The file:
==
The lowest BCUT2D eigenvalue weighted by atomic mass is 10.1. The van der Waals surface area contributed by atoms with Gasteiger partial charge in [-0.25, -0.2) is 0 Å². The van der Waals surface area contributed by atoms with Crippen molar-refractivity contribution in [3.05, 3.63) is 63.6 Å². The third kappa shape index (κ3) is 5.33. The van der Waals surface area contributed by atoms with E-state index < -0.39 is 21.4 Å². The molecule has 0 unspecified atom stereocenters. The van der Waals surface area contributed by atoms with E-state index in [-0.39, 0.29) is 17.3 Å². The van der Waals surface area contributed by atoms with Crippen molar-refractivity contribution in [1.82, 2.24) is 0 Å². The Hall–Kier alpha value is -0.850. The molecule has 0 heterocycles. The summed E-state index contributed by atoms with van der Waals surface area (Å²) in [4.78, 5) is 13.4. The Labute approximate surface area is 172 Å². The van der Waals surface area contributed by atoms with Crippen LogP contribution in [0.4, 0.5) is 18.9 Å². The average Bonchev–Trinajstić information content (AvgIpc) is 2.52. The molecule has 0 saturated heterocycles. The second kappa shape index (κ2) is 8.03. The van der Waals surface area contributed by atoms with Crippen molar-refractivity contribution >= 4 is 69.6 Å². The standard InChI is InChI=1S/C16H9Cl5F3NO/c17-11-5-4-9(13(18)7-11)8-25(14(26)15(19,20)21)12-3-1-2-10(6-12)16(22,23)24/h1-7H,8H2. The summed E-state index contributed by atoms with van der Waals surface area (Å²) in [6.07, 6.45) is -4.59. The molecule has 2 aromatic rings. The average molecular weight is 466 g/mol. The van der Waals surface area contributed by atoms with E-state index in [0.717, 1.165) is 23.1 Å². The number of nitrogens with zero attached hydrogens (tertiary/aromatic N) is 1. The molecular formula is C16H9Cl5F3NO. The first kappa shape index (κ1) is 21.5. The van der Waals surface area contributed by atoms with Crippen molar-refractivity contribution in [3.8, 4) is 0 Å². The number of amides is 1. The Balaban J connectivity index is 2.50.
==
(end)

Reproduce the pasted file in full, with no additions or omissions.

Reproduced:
The lowest BCUT2D eigenvalue weighted by atomic mass is 10.1. The van der Waals surface area contributed by atoms with Gasteiger partial charge in [-0.25, -0.2) is 0 Å². The van der Waals surface area contributed by atoms with Crippen molar-refractivity contribution in [3.05, 3.63) is 63.6 Å². The third kappa shape index (κ3) is 5.33. The van der Waals surface area contributed by atoms with E-state index < -0.39 is 21.4 Å². The molecule has 0 unspecified atom stereocenters. The van der Waals surface area contributed by atoms with E-state index in [-0.39, 0.29) is 17.3 Å². The van der Waals surface area contributed by atoms with Crippen molar-refractivity contribution in [1.82, 2.24) is 0 Å². The Hall–Kier alpha value is -0.850. The molecule has 0 heterocycles. The summed E-state index contributed by atoms with van der Waals surface area (Å²) in [4.78, 5) is 13.4. The Labute approximate surface area is 172 Å². The van der Waals surface area contributed by atoms with Crippen LogP contribution in [0.4, 0.5) is 18.9 Å². The average Bonchev–Trinajstić information content (AvgIpc) is 2.52. The molecule has 0 saturated heterocycles. The second kappa shape index (κ2) is 8.03. The van der Waals surface area contributed by atoms with Crippen molar-refractivity contribution >= 4 is 69.6 Å². The standard InChI is InChI=1S/C16H9Cl5F3NO/c17-11-5-4-9(13(18)7-11)8-25(14(26)15(19,20)21)12-3-1-2-10(6-12)16(22,23)24/h1-7H,8H2. The summed E-state index contributed by atoms with van der Waals surface area (Å²) in [6.07, 6.45) is -4.59. The molecule has 2 aromatic rings. The average molecular weight is 466 g/mol. The van der Waals surface area contributed by atoms with E-state index in [0.717, 1.165) is 23.1 Å². The number of nitrogens with zero attached hydrogens (tertiary/aromatic N) is 1. The molecular formula is C16H9Cl5F3NO. The first kappa shape index (κ1) is 21.5. The van der Waals surface area contributed by atoms with Crippen molar-refractivity contribution in [3.8, 4) is 0 Å². The number of amides is 1. The Balaban J connectivity index is 2.50.